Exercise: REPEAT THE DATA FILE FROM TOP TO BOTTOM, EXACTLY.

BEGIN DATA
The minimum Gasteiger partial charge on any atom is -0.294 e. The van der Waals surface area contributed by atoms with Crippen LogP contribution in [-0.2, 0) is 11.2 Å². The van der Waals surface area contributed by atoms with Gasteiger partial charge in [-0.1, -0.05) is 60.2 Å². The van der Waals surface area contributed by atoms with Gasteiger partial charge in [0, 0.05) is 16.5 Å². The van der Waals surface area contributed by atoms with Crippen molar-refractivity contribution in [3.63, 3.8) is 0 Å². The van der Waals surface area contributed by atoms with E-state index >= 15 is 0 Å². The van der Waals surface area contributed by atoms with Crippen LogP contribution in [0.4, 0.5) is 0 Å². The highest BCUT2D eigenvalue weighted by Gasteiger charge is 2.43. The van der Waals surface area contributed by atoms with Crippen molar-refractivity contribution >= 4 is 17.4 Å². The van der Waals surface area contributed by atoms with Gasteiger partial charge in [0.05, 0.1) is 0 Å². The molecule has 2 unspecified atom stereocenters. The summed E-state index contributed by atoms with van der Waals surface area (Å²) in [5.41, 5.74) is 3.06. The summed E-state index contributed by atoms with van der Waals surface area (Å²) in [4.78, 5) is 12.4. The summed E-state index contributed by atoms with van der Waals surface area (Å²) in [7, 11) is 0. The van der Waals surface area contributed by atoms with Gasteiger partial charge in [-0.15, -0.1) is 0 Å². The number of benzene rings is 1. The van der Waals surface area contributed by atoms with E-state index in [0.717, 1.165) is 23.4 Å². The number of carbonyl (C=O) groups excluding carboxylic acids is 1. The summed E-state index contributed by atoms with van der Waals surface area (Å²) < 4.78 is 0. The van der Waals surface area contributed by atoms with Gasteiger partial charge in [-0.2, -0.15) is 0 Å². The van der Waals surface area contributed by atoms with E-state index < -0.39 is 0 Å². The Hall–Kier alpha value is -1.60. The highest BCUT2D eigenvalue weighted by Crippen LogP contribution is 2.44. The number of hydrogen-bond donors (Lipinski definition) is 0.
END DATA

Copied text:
The minimum Gasteiger partial charge on any atom is -0.294 e. The van der Waals surface area contributed by atoms with Crippen LogP contribution in [-0.2, 0) is 11.2 Å². The van der Waals surface area contributed by atoms with Gasteiger partial charge in [-0.1, -0.05) is 60.2 Å². The van der Waals surface area contributed by atoms with Gasteiger partial charge in [0, 0.05) is 16.5 Å². The van der Waals surface area contributed by atoms with Crippen molar-refractivity contribution in [3.63, 3.8) is 0 Å². The van der Waals surface area contributed by atoms with E-state index >= 15 is 0 Å². The van der Waals surface area contributed by atoms with Crippen LogP contribution in [0.4, 0.5) is 0 Å². The highest BCUT2D eigenvalue weighted by Gasteiger charge is 2.43. The van der Waals surface area contributed by atoms with Crippen molar-refractivity contribution >= 4 is 17.4 Å². The van der Waals surface area contributed by atoms with Gasteiger partial charge in [0.05, 0.1) is 0 Å². The molecule has 2 unspecified atom stereocenters. The summed E-state index contributed by atoms with van der Waals surface area (Å²) in [5.41, 5.74) is 3.06. The summed E-state index contributed by atoms with van der Waals surface area (Å²) in [4.78, 5) is 12.4. The summed E-state index contributed by atoms with van der Waals surface area (Å²) in [7, 11) is 0. The van der Waals surface area contributed by atoms with Gasteiger partial charge in [-0.15, -0.1) is 0 Å². The number of benzene rings is 1. The van der Waals surface area contributed by atoms with E-state index in [0.717, 1.165) is 23.4 Å². The number of carbonyl (C=O) groups excluding carboxylic acids is 1. The summed E-state index contributed by atoms with van der Waals surface area (Å²) < 4.78 is 0. The van der Waals surface area contributed by atoms with Gasteiger partial charge in [-0.2, -0.15) is 0 Å². The van der Waals surface area contributed by atoms with E-state index < -0.39 is 0 Å². The Hall–Kier alpha value is -1.60. The highest BCUT2D eigenvalue weighted by Crippen LogP contribution is 2.44. The number of hydrogen-bond donors (Lipinski definition) is 0.